Part of an ongoing series on how to use supplement and behavior-based plans to treat common maladies. To read the detailed supplement plan, order supplements, or download the patient resource sheets, go here to create a free patient account at Fullscript by entering your name and email address: Dr. Mark McDonald’s Fullscript dispensary

Fall has begun, and winter is not far behind. Now is the time to put together a plan to build immune system resilience as cold and flu season arrive.

Of course, the best way to ensure a strong immune system is by pursuing healthy sleep, diet, and exercise (as I explained in my previous posts). Here, I will highlight a few key points:

Blood sugar imbalance is one of the most common contributors to poor sleep.

Chronically high (insulin resistance) or low (reactive hypoglycemia) blood sugar impair sleep quality, which leads to inflammation—the universal pathway to a weakened immune system. Both extremes can be addressed by reducing sugar and carbohydrates, increasing protein intake, and incorporating exercise into your daily routine. Protein should be complete and highly bioavailable, which means meat. Plant protein is neither and cannot substitute for high quality meat.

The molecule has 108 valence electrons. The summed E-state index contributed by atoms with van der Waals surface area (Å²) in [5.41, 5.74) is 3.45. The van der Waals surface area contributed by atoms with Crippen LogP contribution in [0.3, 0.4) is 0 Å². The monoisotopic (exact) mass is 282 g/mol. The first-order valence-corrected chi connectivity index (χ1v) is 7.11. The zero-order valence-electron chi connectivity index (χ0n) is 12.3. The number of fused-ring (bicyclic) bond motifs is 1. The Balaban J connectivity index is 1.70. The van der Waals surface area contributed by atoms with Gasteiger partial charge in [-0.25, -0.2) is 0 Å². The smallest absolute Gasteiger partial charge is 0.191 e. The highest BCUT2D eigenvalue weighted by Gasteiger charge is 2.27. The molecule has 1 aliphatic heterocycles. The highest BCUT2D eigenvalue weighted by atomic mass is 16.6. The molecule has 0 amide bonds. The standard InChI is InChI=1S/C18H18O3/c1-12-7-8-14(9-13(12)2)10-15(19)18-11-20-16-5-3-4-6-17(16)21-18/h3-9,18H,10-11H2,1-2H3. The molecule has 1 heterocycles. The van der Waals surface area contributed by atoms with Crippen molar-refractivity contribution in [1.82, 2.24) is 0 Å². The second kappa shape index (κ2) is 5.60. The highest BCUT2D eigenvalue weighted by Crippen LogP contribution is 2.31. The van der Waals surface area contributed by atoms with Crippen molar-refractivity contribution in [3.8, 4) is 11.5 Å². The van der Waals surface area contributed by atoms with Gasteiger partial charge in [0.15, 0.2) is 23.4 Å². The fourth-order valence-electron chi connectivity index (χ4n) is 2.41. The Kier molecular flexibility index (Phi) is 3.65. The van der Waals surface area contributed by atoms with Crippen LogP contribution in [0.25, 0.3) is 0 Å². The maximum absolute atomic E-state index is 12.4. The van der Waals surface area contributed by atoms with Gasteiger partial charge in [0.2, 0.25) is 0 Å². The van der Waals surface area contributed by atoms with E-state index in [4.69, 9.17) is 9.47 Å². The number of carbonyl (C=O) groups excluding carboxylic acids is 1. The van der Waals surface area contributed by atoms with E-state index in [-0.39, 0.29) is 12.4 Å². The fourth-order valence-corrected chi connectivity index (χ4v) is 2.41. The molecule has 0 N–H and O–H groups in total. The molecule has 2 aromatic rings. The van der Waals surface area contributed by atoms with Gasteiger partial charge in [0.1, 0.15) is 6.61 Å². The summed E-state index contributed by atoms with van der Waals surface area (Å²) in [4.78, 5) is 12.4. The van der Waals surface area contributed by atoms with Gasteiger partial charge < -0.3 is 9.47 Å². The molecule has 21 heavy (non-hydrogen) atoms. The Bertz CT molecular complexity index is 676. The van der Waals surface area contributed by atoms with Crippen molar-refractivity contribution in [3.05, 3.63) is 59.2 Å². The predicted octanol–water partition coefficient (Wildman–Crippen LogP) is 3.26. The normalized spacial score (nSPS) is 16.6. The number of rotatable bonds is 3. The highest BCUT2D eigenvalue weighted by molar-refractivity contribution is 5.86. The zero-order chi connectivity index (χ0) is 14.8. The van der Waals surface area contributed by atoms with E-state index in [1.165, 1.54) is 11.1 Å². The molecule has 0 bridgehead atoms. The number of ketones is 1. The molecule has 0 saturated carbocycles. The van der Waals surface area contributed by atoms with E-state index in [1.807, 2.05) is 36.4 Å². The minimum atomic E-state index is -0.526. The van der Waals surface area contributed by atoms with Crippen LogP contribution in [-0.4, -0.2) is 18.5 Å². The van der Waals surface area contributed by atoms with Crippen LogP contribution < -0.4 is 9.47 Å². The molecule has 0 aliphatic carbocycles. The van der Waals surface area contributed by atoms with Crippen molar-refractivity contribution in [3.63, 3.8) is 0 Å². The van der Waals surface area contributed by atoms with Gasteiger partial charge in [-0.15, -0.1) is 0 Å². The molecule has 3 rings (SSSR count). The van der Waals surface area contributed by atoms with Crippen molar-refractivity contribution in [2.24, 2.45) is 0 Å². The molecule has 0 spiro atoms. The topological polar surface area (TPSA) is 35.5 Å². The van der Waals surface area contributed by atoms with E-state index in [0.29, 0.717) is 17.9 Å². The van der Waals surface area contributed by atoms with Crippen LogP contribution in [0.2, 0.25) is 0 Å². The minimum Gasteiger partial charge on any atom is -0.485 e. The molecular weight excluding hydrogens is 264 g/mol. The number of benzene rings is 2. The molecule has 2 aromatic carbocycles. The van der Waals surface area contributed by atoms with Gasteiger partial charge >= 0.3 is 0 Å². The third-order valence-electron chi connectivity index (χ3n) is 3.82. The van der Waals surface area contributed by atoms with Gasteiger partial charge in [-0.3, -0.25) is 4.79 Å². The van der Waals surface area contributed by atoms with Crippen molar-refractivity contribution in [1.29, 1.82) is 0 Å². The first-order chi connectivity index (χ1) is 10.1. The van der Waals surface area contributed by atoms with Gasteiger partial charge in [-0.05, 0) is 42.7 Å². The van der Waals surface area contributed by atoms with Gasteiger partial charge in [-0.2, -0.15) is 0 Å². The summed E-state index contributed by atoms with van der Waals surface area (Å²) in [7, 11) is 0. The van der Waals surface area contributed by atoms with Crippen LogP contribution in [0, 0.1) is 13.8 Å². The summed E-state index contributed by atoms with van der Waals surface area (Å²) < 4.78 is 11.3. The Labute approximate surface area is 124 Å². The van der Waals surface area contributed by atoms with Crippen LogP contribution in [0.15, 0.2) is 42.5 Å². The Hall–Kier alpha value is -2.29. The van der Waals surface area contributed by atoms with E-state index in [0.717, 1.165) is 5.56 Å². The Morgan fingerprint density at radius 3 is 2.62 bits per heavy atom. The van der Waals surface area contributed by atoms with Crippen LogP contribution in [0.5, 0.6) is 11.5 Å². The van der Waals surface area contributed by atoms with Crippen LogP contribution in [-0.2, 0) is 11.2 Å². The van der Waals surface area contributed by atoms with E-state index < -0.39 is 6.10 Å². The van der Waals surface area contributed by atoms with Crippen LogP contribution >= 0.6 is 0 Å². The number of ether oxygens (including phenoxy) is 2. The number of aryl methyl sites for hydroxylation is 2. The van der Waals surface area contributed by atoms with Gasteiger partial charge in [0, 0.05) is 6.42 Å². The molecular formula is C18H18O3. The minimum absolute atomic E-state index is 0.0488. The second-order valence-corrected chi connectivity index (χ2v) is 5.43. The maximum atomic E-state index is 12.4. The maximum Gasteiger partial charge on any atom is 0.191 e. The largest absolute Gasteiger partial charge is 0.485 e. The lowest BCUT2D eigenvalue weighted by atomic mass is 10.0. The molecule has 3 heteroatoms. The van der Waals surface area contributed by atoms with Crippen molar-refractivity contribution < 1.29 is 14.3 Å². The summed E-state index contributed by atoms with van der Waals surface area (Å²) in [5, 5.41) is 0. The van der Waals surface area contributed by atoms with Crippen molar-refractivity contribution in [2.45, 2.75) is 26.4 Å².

Inflammatory foods compromise immune resilience.

The most commonly consumed inflammatory foods are seed oils (aka vegetables oils), grains, corn, soy, and processed foods), in addition to refined sugar. Fresh fruits and vegetables, animal fats, and meat proteins are generally either neutral or anti-inflammatory.

Combining Vitamin D with Omega-3s supports immunity.

Particularly in winter, when natural light wanes, it becomes difficult to obtain adequate vitamin D conversion for healthy immune system functioning. Omega-3 fatty acids can only be obtained from food or supplement sources. Together, vitamin D and omega-3 fatty acids promote healthy immune cell function. I recommend a daily intake of 10,000 IUs (international units) of vitamin D (with vitamin K included) and 5 grams of omega-3 fish oil containing at least 1,000 mg of EPA+DHA.

Antioxidants protect the immune system and refuel it when attacked.

What is the first thing most people run to when they feel sick, sore, or feverish? Tylenol. Acetaminophen (generic Tylenol), though, depletes the body’s supply of glutathione, which is our primary antioxidant and a key weapon in fighting viruses and countering inflammation. Avoid Tylenol. Take N-acetyl cysteine (NAC) instead, not for fever or pain control but rather as a glutathione precursor, so glutathione can be replaced more quickly, allowing the immune system to get back in the fight.

Pay attention to these basic yet essential practices to strengthen your immune system and increase resilience to auto-immune disease, inflammatory stress, and general infection.

Curious about which supplements to take? Below is a link to my immune system resilience supplement plan I provide my patients. I am now sharing it with my Substack subscribers.